The trade body that looks after Computex told us this morning that it expects the 2010 Computex show to be better than ever.
Moses Yen, a senior executive at external trade body Taitra, said that the show, held annually in June, is still growing despite the economic downturn.
Its presence is being helped by the direct flights between mainland China and Taiwan, said Yen. Other emerging markets including Turkey and the UAE will contribute to this growth, he said.
This year is the 30th anniversary of the trade show. Yen said: "Last year, Chinese buyers totalled 42 percent and we expect many more [buyers] this year."
To give an idea of the kind of revenues Computex generates, he told us that procurement meetings contributed $700 million. US dollars that is, not NT dollars.
"Intel, AMD and Microsoft choose this event to launch their new products," he said. This year there will be 100 exhibitors from mainland China.
Yen gave some interesting figures about how the external trade body operates. It has 63 bureaux worldwide. It organises seminars and meetings with the heavyweight buyers abroad.
Computex this year will focus on a number of product topics including mobile computing, digital signage, Android, e-readers and cloud computing, said Yen.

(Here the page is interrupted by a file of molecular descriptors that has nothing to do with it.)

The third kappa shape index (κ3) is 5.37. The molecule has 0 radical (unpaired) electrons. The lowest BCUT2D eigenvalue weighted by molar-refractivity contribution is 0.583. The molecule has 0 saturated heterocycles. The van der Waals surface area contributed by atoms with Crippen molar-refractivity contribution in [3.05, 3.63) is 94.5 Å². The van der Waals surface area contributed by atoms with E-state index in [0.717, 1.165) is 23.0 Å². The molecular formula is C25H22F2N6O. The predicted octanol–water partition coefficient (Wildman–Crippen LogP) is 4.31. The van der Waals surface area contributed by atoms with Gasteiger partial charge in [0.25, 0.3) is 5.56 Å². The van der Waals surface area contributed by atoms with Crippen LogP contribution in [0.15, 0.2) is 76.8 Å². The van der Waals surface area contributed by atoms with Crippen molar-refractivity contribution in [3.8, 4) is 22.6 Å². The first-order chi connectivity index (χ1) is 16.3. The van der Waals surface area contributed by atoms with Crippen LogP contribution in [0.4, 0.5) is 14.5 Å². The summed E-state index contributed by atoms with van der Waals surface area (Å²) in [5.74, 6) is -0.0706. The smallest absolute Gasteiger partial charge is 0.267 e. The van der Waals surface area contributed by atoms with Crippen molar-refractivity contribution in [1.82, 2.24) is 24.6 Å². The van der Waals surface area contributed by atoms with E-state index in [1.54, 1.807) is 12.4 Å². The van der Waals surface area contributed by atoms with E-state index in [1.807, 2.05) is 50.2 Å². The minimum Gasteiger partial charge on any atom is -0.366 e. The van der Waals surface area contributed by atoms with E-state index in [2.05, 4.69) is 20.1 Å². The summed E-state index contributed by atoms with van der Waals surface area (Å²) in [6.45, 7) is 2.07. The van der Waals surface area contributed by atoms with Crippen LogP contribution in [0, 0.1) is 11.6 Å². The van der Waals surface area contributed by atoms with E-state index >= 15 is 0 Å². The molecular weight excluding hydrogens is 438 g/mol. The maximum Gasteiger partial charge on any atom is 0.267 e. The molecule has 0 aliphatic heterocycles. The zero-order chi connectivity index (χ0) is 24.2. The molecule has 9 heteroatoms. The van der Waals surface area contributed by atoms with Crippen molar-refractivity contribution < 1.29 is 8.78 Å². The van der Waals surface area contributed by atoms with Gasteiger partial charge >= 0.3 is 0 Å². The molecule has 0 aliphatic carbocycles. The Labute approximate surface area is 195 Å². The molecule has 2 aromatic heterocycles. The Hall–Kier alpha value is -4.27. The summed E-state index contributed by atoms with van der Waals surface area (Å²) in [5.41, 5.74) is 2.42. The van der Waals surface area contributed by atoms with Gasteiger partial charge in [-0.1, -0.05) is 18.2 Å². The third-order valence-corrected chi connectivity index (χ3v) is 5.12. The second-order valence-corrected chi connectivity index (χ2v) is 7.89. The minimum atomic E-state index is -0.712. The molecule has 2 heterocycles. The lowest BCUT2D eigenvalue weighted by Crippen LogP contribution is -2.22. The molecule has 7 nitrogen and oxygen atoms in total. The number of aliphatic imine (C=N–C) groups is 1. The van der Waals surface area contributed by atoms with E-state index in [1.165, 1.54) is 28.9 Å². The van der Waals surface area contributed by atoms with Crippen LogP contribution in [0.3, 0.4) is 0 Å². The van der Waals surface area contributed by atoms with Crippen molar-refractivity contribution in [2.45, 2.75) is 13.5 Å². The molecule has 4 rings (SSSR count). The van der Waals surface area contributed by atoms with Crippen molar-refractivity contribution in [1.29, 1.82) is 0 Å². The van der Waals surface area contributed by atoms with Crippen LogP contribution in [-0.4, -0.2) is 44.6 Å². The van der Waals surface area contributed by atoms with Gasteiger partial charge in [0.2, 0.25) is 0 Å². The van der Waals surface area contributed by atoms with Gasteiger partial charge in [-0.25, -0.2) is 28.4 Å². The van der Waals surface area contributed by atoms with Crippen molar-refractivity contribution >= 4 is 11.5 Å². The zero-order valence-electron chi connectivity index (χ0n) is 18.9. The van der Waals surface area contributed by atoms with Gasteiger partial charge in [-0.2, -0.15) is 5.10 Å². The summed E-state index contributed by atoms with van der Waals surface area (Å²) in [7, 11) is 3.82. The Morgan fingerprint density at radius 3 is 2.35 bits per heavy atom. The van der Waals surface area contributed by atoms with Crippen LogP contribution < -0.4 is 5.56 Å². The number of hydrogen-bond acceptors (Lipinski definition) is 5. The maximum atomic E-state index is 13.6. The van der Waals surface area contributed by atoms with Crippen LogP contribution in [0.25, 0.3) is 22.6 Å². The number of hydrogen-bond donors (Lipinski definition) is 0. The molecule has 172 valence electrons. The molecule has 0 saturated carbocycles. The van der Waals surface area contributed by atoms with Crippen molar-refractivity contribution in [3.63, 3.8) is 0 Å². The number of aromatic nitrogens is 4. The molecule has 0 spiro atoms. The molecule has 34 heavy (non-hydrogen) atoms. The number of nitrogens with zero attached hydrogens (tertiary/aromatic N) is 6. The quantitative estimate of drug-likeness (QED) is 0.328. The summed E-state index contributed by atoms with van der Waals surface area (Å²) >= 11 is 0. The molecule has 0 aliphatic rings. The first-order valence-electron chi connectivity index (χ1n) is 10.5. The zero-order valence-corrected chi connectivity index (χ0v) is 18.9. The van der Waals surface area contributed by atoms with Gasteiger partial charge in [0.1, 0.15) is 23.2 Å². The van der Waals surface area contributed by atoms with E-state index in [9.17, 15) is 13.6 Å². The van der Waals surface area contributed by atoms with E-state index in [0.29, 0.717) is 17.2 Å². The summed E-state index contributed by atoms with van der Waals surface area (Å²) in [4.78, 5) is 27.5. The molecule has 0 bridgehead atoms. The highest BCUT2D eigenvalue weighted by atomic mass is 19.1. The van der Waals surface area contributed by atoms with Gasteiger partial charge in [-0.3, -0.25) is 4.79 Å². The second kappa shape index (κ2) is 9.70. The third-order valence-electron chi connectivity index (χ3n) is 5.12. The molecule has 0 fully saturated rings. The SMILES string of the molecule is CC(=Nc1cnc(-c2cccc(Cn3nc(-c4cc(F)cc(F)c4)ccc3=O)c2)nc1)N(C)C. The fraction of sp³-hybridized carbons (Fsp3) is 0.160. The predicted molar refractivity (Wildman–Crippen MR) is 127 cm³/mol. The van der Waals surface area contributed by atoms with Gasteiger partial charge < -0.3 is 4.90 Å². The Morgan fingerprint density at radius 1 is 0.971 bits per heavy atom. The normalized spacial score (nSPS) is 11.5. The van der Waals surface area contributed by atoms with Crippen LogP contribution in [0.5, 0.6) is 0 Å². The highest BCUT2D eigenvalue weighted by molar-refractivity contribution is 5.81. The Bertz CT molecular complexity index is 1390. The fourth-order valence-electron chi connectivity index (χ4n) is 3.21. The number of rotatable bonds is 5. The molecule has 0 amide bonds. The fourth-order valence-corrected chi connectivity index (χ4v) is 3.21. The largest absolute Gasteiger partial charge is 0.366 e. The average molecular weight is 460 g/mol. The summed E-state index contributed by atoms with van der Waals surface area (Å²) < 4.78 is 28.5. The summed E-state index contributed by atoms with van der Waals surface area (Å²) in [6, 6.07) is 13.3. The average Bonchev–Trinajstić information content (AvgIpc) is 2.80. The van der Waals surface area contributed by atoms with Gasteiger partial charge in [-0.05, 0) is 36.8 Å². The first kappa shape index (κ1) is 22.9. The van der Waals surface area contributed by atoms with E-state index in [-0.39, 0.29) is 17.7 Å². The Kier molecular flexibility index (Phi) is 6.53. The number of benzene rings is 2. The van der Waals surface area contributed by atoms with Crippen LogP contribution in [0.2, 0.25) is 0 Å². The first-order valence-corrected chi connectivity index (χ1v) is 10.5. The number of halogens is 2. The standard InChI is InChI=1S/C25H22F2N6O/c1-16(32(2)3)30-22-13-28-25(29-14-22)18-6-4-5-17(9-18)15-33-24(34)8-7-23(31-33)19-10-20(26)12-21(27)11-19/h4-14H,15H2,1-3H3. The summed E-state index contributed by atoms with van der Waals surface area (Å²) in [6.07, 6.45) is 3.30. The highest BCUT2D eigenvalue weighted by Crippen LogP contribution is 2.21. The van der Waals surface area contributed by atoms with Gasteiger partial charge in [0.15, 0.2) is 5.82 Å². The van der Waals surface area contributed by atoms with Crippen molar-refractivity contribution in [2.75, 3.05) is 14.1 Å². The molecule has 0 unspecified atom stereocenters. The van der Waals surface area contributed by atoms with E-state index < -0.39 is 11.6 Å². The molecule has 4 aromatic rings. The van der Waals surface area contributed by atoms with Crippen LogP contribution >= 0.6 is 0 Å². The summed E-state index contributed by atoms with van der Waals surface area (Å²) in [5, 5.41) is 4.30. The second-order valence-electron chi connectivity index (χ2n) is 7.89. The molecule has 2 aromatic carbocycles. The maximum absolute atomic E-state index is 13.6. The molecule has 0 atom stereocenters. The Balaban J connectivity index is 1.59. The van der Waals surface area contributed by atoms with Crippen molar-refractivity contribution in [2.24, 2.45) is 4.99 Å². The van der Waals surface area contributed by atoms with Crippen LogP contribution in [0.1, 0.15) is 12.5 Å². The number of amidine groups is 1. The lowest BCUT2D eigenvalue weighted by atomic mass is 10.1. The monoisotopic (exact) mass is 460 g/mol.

Yen also dilated on the symbolism of the picture Computex has as its 30 year symbol. 30, he said, in Chinese means a generation to become independent.
"We're opening a new door to eternity," he said. He said that there were buildings and fields and trees incorporated into the head because of Taitra's belief that technology can bring benefits in all spheres.
2010, he said, is also the year of the tiger. The word tiger in Chinese sounds like the word love - so this year is also the year of love.
The deputy secretary general of the Taipei Computer Association (TCA), said: "This year, everyone is smiling. This year we'll regain our growth and strength. Chinese customers are requesting more space."
There will be a WiMAX live demo during the show, plus there will also be WiMAX available on the Taipei metro - the MRT. He said: "We have the confidence we can keep smiling for a better life."